ITER

From Academic Kids

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ITER_Tokamak_Cutout.jpg
Cutaway of the ITER Tokamak Torus incasing.
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ITER_National_Team.jpg
Current national parties participating in the ITER program.

ITER is a proposed international tokamak (magnetic confinement fusion) experiment designed to show the scientific and technological feasibility of a full-scale fusion power reactor. It builds upon research conducted on devices such as TFTR, JET, JT-60, and T-15, and will be considerably larger than all of them. The program is anticipated to last for 30 years - 10 years for construction, and 20 years of operationm and cost approximately $10 billion.

The name stood for International Thermonuclear Experimental Reactor, but is now no longer an acronym. The word 'iter' means 'the way' in Latin and so the name is now used as a reference to ITER being the way to harnessing nuclear fusion as a peaceful power source.

Contents

Objectives

ITER has a number of specific objectives, all concerned with developing a viable fusion power reactor.

  • ITER aims to momentarily produce ten times more thermal energy from fusion heating than is supplied by auxillary heating (a Q value of 10).
  • ITER aims to produce a steady-state plasma with a Q value of greater than 5.
  • Maintain a fusion pulse for up to eight minutes
  • ITER may be capable of igniting a 'burning' (self-sustaining) plasma.
  • Develop technologies and processes needed for a fusion power plant - including superconducting magnets (pioneered on the Russian T-15) and remote handling (maintence by robot).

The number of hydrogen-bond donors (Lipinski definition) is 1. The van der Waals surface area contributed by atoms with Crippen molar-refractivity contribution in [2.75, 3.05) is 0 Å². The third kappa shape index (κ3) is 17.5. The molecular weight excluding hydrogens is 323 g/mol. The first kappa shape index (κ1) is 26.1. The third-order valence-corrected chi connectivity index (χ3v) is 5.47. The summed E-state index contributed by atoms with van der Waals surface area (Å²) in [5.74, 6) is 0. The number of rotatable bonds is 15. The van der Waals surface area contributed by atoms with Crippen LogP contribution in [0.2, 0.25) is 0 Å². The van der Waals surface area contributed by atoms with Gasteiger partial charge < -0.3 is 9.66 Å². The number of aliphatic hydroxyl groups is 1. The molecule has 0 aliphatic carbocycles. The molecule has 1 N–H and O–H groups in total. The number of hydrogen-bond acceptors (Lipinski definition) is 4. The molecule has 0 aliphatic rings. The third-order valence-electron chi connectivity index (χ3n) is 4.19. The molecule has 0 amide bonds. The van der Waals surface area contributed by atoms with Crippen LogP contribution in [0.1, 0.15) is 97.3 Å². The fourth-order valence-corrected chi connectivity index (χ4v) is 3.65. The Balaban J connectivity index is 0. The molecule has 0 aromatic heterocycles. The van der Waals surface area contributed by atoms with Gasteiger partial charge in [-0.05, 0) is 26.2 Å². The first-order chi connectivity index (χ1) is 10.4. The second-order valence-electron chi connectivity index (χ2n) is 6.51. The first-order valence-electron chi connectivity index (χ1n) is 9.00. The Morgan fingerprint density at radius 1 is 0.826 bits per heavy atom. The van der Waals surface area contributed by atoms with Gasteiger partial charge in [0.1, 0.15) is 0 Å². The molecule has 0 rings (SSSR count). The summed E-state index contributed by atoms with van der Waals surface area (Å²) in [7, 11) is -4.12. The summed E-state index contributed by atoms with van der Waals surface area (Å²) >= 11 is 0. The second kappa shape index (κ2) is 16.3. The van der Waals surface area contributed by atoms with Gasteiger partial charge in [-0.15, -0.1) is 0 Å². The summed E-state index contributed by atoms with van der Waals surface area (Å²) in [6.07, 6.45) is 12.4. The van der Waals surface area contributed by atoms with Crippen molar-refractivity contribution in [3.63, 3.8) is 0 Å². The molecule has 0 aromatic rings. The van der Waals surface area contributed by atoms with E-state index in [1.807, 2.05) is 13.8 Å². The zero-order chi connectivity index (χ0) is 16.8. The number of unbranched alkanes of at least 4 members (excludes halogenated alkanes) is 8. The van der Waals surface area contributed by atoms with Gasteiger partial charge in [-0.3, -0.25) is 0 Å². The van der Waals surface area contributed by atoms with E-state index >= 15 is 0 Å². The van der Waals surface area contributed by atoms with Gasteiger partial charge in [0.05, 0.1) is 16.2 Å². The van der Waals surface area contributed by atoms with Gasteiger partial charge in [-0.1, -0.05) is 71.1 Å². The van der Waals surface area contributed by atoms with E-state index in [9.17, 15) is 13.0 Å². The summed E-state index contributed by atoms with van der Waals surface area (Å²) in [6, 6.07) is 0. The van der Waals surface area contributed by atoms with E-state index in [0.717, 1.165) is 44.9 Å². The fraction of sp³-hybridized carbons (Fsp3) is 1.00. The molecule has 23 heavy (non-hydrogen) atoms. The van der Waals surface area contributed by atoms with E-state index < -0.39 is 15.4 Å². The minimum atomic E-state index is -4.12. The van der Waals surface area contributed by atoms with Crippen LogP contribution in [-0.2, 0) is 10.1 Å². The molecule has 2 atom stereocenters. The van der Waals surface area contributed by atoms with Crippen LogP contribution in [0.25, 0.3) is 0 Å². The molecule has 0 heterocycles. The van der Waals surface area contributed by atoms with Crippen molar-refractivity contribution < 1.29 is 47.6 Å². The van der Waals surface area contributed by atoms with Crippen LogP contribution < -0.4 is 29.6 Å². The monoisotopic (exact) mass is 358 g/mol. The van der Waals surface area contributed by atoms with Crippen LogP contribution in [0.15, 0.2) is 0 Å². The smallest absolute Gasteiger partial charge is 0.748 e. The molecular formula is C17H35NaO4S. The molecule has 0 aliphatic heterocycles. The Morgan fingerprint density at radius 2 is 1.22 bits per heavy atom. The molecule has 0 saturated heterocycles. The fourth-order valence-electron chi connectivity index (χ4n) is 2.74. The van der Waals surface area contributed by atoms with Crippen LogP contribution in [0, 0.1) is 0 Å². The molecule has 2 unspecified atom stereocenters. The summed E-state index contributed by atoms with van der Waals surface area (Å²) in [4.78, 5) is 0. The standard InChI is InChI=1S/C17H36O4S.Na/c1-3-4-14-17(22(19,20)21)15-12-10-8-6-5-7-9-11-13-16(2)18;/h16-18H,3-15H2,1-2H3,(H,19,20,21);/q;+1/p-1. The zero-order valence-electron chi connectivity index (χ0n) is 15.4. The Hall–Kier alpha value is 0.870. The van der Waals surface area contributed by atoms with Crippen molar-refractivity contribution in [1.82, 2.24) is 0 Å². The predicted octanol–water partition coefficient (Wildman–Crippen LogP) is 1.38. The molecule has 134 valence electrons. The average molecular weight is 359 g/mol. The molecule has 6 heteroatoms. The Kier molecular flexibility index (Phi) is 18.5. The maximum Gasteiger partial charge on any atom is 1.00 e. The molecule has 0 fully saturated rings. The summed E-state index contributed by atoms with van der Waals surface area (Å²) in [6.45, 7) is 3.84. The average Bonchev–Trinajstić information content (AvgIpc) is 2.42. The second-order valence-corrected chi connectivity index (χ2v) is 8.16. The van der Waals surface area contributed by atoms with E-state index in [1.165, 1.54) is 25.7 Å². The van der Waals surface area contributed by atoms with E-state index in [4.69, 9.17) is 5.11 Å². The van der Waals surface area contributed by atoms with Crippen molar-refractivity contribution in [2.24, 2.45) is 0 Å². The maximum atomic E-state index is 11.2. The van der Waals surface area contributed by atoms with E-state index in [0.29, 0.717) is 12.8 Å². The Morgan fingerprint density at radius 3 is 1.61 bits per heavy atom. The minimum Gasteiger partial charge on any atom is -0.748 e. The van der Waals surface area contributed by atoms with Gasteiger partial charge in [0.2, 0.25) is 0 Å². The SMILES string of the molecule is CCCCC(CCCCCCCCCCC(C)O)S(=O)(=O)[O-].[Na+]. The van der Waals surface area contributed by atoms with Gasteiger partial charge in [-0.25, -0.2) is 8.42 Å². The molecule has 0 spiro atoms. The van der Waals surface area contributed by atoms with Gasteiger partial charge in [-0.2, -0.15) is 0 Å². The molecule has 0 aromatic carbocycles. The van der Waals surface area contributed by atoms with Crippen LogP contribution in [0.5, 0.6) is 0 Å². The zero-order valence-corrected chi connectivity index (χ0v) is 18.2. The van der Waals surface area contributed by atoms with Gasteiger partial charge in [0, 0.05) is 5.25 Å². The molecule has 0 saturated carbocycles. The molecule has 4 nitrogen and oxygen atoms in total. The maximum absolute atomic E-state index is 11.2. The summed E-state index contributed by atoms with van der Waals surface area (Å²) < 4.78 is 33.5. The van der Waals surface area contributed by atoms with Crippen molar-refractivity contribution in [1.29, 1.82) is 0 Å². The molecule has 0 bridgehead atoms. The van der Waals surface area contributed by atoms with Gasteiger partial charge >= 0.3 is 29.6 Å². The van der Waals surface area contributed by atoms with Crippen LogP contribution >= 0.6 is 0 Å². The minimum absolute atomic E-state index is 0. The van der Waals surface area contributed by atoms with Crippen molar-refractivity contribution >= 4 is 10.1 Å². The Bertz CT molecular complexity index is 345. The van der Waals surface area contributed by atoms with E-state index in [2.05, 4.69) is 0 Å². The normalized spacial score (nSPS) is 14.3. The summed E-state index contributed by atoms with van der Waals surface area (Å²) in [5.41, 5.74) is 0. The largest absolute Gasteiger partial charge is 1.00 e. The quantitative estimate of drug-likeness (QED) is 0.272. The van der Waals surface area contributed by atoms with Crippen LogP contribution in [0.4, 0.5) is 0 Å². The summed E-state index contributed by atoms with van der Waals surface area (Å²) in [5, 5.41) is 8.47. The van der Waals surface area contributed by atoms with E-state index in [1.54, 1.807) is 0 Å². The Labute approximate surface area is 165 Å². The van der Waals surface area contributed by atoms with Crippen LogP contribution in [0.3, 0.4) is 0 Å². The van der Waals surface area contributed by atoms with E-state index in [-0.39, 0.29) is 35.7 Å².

History

ITER began in 1985 as a collaboration between the then Soviet Union, the USA, EU (through EURATOM) and Japan. Conceptual and engineering design phases led to an acceptable detailed design in 2001, underpinned by $650 million worth of research and development by the "ITER Parties" to establish its practical feasibility. These (with the Russian Federation replacing the Soviet Union and with the USA opting out of the project between 1999 and 2003) have been since joined in negotiations on the future construction, operation and decommissioning of ITER by Canada (who terminated their participation at the end of 2003), the People's Republic of China and the Republic of Korea. The project is expected cost ~$10 billion over its thirty year life.

ITER will run in parallel with a materials test facility, the International Fusion Materials Irradiation Facility (IFMIF), which will develop materials suitable for use in the extreme conditions that will be found in future fusion power plants. Both of these will be followed by a demonstration power plant, DEMO, which would generate electricity. A prototype plant to follow DEMO would be the first to produce commercial power.

The project has experienced some opposition from environmental bodies such as Greenpeace, who regard the ITER project as "madness" [1] (http://www.eubusiness.com/press/EUPress.2003-11-26.3159), claiming that "Nuclear fusion has all the problems of nuclear power, including producing nuclear waste and the risks of a nuclear accident."

Location

The location of ITER has not been decided yet and is currently debated; current possible sites are Cadarache in Provence-Alpes-Côte-d'Azur, France and Rokkasho-mura in Aomori, Japan. On May 3 2005, the EU and Japan have agreed to a process which should settle their dispute over the siting of the ITER fusion reactor by July, with a final meeting to be held in Moscow on June 28. On May 5 2005, Japan and EU reached an agreement conditions for hosting construction. French research minister said that the agreement could lead Japan to drop its bid to host the ITER, but the Japanese government and the EU Commission denied the French claim and mentioned that no decision has been reached on the construction site.

Power

ITER will use a hydrogen plasma torus operating at over 100 million Celsius. It will produce approximately 500 MW (megawatt, 1 million watt) of fusion power sustained for up to 500 seconds (compared to JET's peak of 16 MW for less than a second). ITER will not generate electrical power.

Future

ITER is the experimental step between today’s studies of plasma physics and tomorrow's electricity-producing fusion power plants.

It is technically ready to start construction and the first plasma operation is expected in 2015.

See also

External links

es:ITER fr:International Thermonuclear Experimental Reactor nl:ITER ja:ITER pl:ITER sv:Iter

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